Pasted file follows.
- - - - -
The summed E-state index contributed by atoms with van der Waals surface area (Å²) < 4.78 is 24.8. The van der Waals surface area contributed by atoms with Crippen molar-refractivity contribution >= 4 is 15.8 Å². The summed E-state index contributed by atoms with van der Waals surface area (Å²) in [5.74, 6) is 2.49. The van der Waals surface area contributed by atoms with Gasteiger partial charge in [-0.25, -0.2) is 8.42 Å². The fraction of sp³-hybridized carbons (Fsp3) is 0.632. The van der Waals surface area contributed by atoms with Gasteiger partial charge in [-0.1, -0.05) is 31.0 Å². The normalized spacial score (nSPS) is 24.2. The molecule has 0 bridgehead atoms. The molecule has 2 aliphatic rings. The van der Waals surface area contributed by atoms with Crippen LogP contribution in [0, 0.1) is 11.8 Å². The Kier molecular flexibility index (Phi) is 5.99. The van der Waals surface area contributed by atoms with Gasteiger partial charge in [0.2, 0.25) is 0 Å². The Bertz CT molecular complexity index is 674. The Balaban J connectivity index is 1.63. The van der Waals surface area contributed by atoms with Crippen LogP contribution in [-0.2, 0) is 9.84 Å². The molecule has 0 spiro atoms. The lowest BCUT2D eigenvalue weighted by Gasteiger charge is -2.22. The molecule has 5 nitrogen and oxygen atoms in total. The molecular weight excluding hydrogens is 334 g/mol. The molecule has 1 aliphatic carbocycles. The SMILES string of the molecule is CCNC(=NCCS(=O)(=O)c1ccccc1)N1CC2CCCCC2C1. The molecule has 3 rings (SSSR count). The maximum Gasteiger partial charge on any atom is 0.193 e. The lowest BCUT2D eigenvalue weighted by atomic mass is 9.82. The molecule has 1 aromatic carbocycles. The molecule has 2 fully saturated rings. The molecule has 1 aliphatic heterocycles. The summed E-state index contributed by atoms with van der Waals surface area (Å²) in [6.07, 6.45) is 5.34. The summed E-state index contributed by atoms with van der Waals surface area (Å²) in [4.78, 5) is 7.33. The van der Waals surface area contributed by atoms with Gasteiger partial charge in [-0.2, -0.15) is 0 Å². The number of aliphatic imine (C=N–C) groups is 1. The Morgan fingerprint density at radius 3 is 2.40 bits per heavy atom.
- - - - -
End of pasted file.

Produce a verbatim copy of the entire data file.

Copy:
The summed E-state index contributed by atoms with van der Waals surface area (Å²) < 4.78 is 24.8. The van der Waals surface area contributed by atoms with Crippen molar-refractivity contribution >= 4 is 15.8 Å². The summed E-state index contributed by atoms with van der Waals surface area (Å²) in [5.74, 6) is 2.49. The van der Waals surface area contributed by atoms with Gasteiger partial charge in [-0.25, -0.2) is 8.42 Å². The fraction of sp³-hybridized carbons (Fsp3) is 0.632. The van der Waals surface area contributed by atoms with Gasteiger partial charge in [-0.1, -0.05) is 31.0 Å². The normalized spacial score (nSPS) is 24.2. The molecule has 0 bridgehead atoms. The molecule has 2 aliphatic rings. The van der Waals surface area contributed by atoms with Crippen LogP contribution in [0, 0.1) is 11.8 Å². The Kier molecular flexibility index (Phi) is 5.99. The van der Waals surface area contributed by atoms with Gasteiger partial charge in [0.2, 0.25) is 0 Å². The Bertz CT molecular complexity index is 674. The Balaban J connectivity index is 1.63. The van der Waals surface area contributed by atoms with Crippen LogP contribution in [-0.2, 0) is 9.84 Å². The molecule has 0 spiro atoms. The lowest BCUT2D eigenvalue weighted by Gasteiger charge is -2.22. The molecule has 5 nitrogen and oxygen atoms in total. The molecular weight excluding hydrogens is 334 g/mol. The molecule has 1 aliphatic carbocycles. The SMILES string of the molecule is CCNC(=NCCS(=O)(=O)c1ccccc1)N1CC2CCCCC2C1. The molecule has 3 rings (SSSR count). The maximum Gasteiger partial charge on any atom is 0.193 e. The lowest BCUT2D eigenvalue weighted by atomic mass is 9.82. The molecule has 1 aromatic carbocycles. The molecule has 2 fully saturated rings. The molecule has 1 aliphatic heterocycles. The summed E-state index contributed by atoms with van der Waals surface area (Å²) in [6.07, 6.45) is 5.34. The summed E-state index contributed by atoms with van der Waals surface area (Å²) in [4.78, 5) is 7.33. The van der Waals surface area contributed by atoms with Gasteiger partial charge in [-0.2, -0.15) is 0 Å². The number of aliphatic imine (C=N–C) groups is 1. The Morgan fingerprint density at radius 3 is 2.40 bits per heavy atom.